Today I want to introduce you to Diane Lindstrom who blogs at Nice One Nana! To read this at source, click the title below.
Apparently, the two most common lies are “I’m fine” and “It’s OK.”
Casual conversation seems to trap us into a practiced script that alienates us from exposing the truth about who and how we really are.
It’s difficult to be honest with others because to do so, we need to believe that others care and that it will be safe to expose the restlessness in our spirits, without fear of rejection.
A young woman walked into the store last week and I greeted her with a friendly, “Hi – how ya’ doin’ today?”
She walked up to the counter, took my hand, looked me straight in the eye and asked,“Do you REALLY want to know because if you genuinely care, I’ll tell you about the sh–ty day I’ve had so far.”
It was quiet in the store — no customers around — and because I had engaged in conversations with this woman before, I decided to pursue the dialogue.
“I care, Susan. I care” was my response. I put down the pricing machine and postured myself in a way that said, “Talk to me. I’m listening.”
The young woman began to speak.
“So, here’s the story. My mouth says ‘I”m OK.’ My fingers text, ‘I’m fine’ but my heart says, ‘I’m broken.’ There’s a good chance I’m going to lose custody of my two kids because of my drinkin’ and my mother is giving up on me. I’m not fine. I’m not OK. I feel like I’m gonna’ die.”
With those words, the woman began to weep.
Oh, how humanity is groaning all around us. (Romans 8. 22,23)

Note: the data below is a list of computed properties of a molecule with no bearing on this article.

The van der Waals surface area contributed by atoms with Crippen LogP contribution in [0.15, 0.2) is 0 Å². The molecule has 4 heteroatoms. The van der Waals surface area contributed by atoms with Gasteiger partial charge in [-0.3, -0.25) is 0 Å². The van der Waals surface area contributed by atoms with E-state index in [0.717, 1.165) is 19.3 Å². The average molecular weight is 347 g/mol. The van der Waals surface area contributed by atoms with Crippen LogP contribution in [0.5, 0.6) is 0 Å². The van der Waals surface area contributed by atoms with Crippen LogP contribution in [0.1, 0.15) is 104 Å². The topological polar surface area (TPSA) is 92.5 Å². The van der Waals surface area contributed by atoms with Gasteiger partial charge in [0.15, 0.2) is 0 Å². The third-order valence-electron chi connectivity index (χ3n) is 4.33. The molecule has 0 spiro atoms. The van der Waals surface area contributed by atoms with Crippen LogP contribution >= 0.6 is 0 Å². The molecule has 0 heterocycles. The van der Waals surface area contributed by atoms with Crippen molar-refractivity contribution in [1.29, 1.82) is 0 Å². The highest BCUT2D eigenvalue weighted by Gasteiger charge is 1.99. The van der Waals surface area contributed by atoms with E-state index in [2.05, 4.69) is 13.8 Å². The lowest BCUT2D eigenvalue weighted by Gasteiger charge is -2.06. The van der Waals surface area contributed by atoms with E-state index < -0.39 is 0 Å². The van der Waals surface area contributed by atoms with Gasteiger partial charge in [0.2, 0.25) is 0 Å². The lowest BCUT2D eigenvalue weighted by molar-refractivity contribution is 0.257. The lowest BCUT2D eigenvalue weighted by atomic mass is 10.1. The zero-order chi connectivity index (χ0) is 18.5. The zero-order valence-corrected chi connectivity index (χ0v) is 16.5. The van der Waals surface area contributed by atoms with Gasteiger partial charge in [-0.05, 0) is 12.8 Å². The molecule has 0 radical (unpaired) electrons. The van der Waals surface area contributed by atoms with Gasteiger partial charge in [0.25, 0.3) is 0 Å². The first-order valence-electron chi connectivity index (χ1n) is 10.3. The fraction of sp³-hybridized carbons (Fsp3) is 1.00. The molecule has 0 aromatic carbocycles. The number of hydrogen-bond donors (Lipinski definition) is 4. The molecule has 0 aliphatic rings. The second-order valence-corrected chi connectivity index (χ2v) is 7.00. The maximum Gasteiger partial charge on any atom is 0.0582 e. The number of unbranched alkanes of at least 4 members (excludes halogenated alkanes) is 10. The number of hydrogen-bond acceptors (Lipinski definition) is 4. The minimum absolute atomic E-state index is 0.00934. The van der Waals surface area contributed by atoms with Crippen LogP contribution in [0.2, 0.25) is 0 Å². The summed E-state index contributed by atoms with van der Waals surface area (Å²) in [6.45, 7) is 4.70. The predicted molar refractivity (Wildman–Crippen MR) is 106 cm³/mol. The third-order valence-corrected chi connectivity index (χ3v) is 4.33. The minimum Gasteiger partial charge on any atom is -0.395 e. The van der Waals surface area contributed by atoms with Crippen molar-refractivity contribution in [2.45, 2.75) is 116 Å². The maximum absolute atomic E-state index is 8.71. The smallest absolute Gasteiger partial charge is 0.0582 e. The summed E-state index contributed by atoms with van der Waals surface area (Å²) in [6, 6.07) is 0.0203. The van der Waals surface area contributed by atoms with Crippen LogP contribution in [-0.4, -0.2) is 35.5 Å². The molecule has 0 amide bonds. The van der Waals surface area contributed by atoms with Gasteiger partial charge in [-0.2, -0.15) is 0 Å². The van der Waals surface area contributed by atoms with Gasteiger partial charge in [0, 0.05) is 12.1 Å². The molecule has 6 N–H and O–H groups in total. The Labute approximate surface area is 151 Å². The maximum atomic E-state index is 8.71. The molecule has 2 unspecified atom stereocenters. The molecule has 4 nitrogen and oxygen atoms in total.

The Holy Spirit breathed Jesus’ familiar words into my conscience.
For I was hungry and you gave me something to eat, I was thirsty and you gave me something to drink, I was a stranger and you invited me in, I needed clothes and you clothed me, I was sick and you looked after me, I was in prison and you came to visit me . . . I tell you the truth, whatever you did for one of the least of these brothers of mine, you did for me. ~ Matthew 25:35-36,40
I have learned that it’s a costly choice to care.
Consciously allowing our hearts to break goes against not only our natural tendencies, but also against the grain of our culture. Myriad distractions lure us from embracing pain. There are so many places to hide so that we need not heed God’s beckoning to share in the suffering of impoverished people.
But the pain and empathy I felt moved me to action.
A person is justified by what he does and not by faith alone. ~ James 2.24
I walked around the counter and held her in my arms. Thankfully, no other customers came into the store and I was resolved to be “all there” for this hurting woman. She didn’t need advise or exhortation. I couldn’t be the answer to her pain but I certainly could be “Jesus with skin on” for those precious minutes that she needed to be held.
The fog of a broken heart is a dark fog that slyly imprisons the soul.
If we can be a beacon of light that breaks through the fog, even for a short moment, it is good and honoring to God.
We now have this light shining in our hearts, but we ourselves are like fragile clay jars containing this great treasure. This makes it clear that our great power is from God, not from ourselves. ~ 2 Corinthians 4.7 NLT
Diane Lindstrom is a Canadian author who looks for Almighty God in the ordinariness of life. She has been blogging daily since 2010 and has recently published her first book, Sisters in the Son. She thrives on bike rides, laughter and homemade chai tea with lots of froth.